Archive for the ‘Talks’ Category.

New session of online Agile course starts now

Just about a year ago I posted this announcement about my just released Agile course:

In spite of all the interest in both agile methods and MOOCs (Massive Open Online Courses) there are few courses on agile methods; I know only of some specialized MOOCs focused on a particular language or method.

I produced for EdX, with the help of Marco Piccioni, a new MOOC entitled Agile Software Development. It starts airing today and is supported by exercises and quizzes. The course uses some of the material from my Agile book.

The course is running again! You can find it on EdX here.

Such online courses truly “run”: they are not just canned videos but include exercises and working material on which you can get feedback.

Like the book (“Agile: The Good, the Hype and the Ugly“, Springer), the course is a tutorial on agile methods, presenting an unbiased analysis of their benefits and limits.

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Danke sehr!

(A version of this article also appeared on the CACM blog.)

Miracles happen!

Many months ago I accepted, perhaps too fast, a kind invitation to talk at the European Computer Science Summit, the annual conference of Informatics Europe, this week in Vienna. It came with a catch: I was not to choose my own topic but to talk on an imposed theme, ethics in relation to computer science.

As the summer advanced, I became increasingly worried about the talk. What was I going to say? For a nerd, an invited lecture on a free topic is easy: talk about how alias analysis makes automatic frame inference possible, explain the bizarre mixture of the best and worst in agile methods, present a simple method of concurrent programming, describe an environment enabling common mortals to prove programs correct, reflect on our 13-year experience of teaching programming and the supporting MOOCs, and so on. All straightforward stuff which one can present in one’s sleep. But ethics!

The summer receded, but the worry did not. What in the world would I talk about?

And then!

From the deepest of my heart: thank you, Volkswagen.

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Agile methods: follow-up webinar and discussion

After my earlier ACM Webinar on Agile Methods! The Good, the Hype and the Ugly there were so many questions from the audience, left unanswered for lack of time, that a follow-up session has been set up. It will take place tomorrow (Friday, 27 March 2015) at noon New York time (18 Paris/Berlin/Zurich, 5 PM London etc.). Like the first one it is free and you can find the registration information here.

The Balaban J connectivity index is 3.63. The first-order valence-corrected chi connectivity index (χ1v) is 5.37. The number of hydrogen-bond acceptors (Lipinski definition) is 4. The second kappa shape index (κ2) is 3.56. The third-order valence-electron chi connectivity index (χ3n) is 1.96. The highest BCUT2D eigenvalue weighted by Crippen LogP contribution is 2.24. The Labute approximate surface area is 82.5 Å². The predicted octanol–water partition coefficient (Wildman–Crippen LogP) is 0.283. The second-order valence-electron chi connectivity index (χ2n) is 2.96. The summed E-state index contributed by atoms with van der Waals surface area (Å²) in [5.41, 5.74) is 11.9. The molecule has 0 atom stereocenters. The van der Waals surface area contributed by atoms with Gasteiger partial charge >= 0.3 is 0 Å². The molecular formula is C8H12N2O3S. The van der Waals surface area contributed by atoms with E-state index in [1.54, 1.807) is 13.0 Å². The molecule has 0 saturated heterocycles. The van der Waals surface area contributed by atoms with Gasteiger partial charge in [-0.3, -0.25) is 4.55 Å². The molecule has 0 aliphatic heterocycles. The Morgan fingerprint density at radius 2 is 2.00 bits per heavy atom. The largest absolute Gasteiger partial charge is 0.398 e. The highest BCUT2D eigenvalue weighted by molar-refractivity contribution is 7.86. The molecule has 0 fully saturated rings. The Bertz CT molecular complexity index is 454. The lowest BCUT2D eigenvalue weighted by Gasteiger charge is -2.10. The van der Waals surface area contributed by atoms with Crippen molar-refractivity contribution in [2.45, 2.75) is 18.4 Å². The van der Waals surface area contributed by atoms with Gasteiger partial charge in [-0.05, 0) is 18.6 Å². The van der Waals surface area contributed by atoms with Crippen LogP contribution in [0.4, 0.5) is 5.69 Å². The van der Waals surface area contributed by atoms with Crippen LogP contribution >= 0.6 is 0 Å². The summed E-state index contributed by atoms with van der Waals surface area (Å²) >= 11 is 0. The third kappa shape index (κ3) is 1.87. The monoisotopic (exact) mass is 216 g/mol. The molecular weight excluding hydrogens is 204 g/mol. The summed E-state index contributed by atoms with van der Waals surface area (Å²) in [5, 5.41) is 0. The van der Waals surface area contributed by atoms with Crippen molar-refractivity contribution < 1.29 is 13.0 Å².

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Understanding and assessing Agile: free ACM webinar next Wednesday

ACM is offering this coming Wednesday a one-hour webinar entitled Agile Methods: The Good, the Hype and the Ugly. It will air on February 18 at 1 PM New York time (10 AM West Coast, 18 London, 19 Paris, see here for more cities). The event is free and the registration link is here.

The presentation is based on my recent book with an almost identical title [1]. It will be a general discussion of agile methods, analyzing both their impressive contributions to software engineering and their excesses, some of them truly damaging. It is often hard to separate the beneficial from the indifferent and the plain harmful, because most of the existing presentations are of the hagiographical kind, gushing in admiration of the sacred word. A bit of critical distance does not hurt.

As you can see from the Amazon page, the first readers (apart from a few dissenters, not a surprise for such a charged topic) have relished this unprejudiced, no-nonsense approach to the presentation of agile methods.

Another characteristic of the standard agile literature is that it exaggerates the contrast with classic software engineering. This slightly adolescent attitude is not helpful; in reality, many of the best agile ideas are the direct continuation of the best classic ideas, even when they correct or adapt them, a normal phenomenon in technology evolution. In the book I tried to re-place agile ideas in this long-term context, and the same spirit will also guide the webinar. Ideological debates are of little interest to software practitioners; what they need to know is what works and what does not.